Our bottom-up approach is to determine the single channel properties of the wild-type and mutant ion channels and their interactions with the accessory proteins in a well-controlled, artificial, cell-like experimental system. Then, translating the findings back to the cellular level in cultured neurons. Currently, we are working on voltage-gated potassium channel Kv4.3 and GluA1/GluA2/GluA3 AMPA receptor channels

     

  • In order to reduce the toxicity and increase the efficacy of drugs, there is a need for smart drug delivery systems. Lipid-based systems are one of the promising tools for this purpose. An ideal delivery system should be stable, long-circulating, accumulating at the target site and releasing its drug in a controlled manner.

    In vivo drug delivery to a brain tumor and drug release in response to the acidity of the tumor (MRI image)

    Even though there have been many developments to this end, the dilemma of having a stable vehicle during circulation but converting it into a leaky structure at the target site is still a major challenge. So far, most attempts have focused on destabilizing the vehicle structure in response to a particular stimulus at a target site, but with limited success. Our approach is to generate long-circulating lipid-based nanovehicles with a build-in remote-controlled ion channel. The ion channel functions both as a sensor to detect target-specific cues and as a nanovalve to release the drug. We showed that the system can detect the mildly acidic pH of the tumor microenvironment with 0.2 pH unit precision and release their intraluminal content into C6 glioma tumors selectively, in vivo.

  • We are investigating how ion channels sense mechanical force at the molecular level. Mechanosensitive (MS) ion channels, present in membranes, are the molecules that sense membrane tension in all species ranging from bacteria to man.  In recent years many diseases related to the malfunctioning of MS channels were discovered such as cardiac arrhythmias, polycystic kidney disease, hypertension, glioma, glaucoma, atherosclerosis, and tumorigenesis. In spite of their importance, their working mechanism is still unknown.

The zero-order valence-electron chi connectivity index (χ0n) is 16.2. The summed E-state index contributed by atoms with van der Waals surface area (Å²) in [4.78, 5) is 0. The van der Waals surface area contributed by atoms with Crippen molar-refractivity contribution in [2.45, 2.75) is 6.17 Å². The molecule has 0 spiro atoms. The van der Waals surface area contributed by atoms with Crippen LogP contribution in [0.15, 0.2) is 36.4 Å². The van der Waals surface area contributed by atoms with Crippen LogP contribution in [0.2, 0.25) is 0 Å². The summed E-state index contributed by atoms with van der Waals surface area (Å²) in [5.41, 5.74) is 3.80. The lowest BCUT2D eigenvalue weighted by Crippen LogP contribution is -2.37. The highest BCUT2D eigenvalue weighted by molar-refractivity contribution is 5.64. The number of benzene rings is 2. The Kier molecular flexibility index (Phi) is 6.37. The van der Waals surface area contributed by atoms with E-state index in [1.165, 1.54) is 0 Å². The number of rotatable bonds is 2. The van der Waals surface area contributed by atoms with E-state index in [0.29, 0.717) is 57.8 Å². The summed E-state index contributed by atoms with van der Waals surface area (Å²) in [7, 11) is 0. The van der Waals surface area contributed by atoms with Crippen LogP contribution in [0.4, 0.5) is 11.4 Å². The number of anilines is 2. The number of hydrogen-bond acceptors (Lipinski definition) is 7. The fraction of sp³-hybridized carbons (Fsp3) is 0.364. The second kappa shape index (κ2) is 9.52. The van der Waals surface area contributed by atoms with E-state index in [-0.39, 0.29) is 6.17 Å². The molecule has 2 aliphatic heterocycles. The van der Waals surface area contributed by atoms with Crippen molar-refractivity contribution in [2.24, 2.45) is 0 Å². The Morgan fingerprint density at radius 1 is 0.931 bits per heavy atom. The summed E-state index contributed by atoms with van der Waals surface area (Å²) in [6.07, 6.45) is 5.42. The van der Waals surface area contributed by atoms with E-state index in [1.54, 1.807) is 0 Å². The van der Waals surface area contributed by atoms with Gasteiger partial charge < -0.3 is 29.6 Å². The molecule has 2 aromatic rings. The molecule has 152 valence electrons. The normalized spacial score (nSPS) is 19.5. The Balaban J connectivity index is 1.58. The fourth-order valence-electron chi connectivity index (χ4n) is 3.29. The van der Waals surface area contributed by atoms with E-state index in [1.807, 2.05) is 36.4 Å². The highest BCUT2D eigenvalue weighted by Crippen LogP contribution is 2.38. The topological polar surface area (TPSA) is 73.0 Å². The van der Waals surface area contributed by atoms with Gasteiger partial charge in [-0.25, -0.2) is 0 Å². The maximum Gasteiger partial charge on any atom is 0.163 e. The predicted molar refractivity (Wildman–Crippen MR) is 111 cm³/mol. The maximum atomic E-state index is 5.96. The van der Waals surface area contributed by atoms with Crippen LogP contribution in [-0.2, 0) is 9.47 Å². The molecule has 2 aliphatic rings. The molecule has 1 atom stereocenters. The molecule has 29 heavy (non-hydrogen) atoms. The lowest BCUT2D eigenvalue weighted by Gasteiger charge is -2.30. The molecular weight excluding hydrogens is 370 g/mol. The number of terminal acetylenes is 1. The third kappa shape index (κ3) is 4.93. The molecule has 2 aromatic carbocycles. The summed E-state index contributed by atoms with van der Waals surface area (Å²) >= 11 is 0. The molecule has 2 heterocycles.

Mechanosensitive channel of large conductance, MscL

    The “simplest” forms of MS channels from bacteria have been the objects of the study of mechanosensation for the past decade. They sense changes in membrane tension invoked by osmotic stress and as a response, they undergo structural rearrangements and generate large transient pores in the membrane. Even when isolated from their native membrane environment and reconstituted into artificial membranes composed of synthetic lipids, they are still capable of mechanosensing and responding to the alteration in membrane tension.

    The long-term objective of my research is to understand the molecular mechanism of mechanosensation by analyzing individual forces acting on the system, those of the membrane acting on the protein and those of the protein acting on the membrane.

  • Toward the realization of sensory devices, there have been significant efforts on the use of synthetic or biological nanopores in single-molecule sensing platforms. The most attractive features of such systems are the ease of detection as the passage of analytes through the pores generates detectable changes in ionic pore current; no requirement of labeling or surface attachment of the analytes, and least their cost.

    Among the pores, gated ion channels stand out for their intrinsic high sensitivity. They are natural excitable nanopores with two states: “closed (off)”, and “open (on)”. They are embedded in lipid bilayer membranes.

    In this project, we engineer new functionalities into ion channels and incorporate them into hybrid devices with the final goal of obtaining very sensitive and stable biosensory devices.